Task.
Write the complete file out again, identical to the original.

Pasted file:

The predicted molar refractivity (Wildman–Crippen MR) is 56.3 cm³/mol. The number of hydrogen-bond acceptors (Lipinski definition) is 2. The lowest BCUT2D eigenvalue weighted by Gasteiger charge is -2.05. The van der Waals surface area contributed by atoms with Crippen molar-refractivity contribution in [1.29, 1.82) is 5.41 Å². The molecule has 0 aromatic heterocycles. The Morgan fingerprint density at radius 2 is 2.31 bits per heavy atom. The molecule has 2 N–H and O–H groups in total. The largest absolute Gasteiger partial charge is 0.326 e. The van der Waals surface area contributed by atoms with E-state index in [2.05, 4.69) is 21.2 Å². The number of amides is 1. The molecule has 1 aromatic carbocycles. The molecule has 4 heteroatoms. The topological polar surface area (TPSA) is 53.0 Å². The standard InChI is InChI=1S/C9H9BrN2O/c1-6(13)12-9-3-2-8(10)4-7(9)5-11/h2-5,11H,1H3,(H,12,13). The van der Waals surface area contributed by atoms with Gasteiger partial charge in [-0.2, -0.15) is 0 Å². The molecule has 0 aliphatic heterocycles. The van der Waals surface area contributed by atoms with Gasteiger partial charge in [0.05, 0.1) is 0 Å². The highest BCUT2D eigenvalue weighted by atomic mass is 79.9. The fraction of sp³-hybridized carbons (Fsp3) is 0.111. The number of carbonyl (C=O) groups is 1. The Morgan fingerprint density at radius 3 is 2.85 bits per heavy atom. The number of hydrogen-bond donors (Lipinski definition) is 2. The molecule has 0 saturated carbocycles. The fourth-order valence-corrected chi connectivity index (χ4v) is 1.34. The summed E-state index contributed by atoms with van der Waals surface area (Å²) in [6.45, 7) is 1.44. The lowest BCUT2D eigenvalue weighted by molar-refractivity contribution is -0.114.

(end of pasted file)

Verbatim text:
The predicted molar refractivity (Wildman–Crippen MR) is 56.3 cm³/mol. The number of hydrogen-bond acceptors (Lipinski definition) is 2. The lowest BCUT2D eigenvalue weighted by Gasteiger charge is -2.05. The van der Waals surface area contributed by atoms with Crippen molar-refractivity contribution in [1.29, 1.82) is 5.41 Å². The molecule has 0 aromatic heterocycles. The Morgan fingerprint density at radius 2 is 2.31 bits per heavy atom. The molecule has 2 N–H and O–H groups in total. The largest absolute Gasteiger partial charge is 0.326 e. The van der Waals surface area contributed by atoms with E-state index in [2.05, 4.69) is 21.2 Å². The number of amides is 1. The molecule has 1 aromatic carbocycles. The molecule has 4 heteroatoms. The topological polar surface area (TPSA) is 53.0 Å². The standard InChI is InChI=1S/C9H9BrN2O/c1-6(13)12-9-3-2-8(10)4-7(9)5-11/h2-5,11H,1H3,(H,12,13). The van der Waals surface area contributed by atoms with Gasteiger partial charge in [-0.2, -0.15) is 0 Å². The molecule has 0 aliphatic heterocycles. The van der Waals surface area contributed by atoms with Gasteiger partial charge in [0.05, 0.1) is 0 Å². The highest BCUT2D eigenvalue weighted by atomic mass is 79.9. The fraction of sp³-hybridized carbons (Fsp3) is 0.111. The number of carbonyl (C=O) groups is 1. The Morgan fingerprint density at radius 3 is 2.85 bits per heavy atom. The number of hydrogen-bond donors (Lipinski definition) is 2. The molecule has 0 saturated carbocycles. The fourth-order valence-corrected chi connectivity index (χ4v) is 1.34. The summed E-state index contributed by atoms with van der Waals surface area (Å²) in [6.45, 7) is 1.44. The lowest BCUT2D eigenvalue weighted by molar-refractivity contribution is -0.114.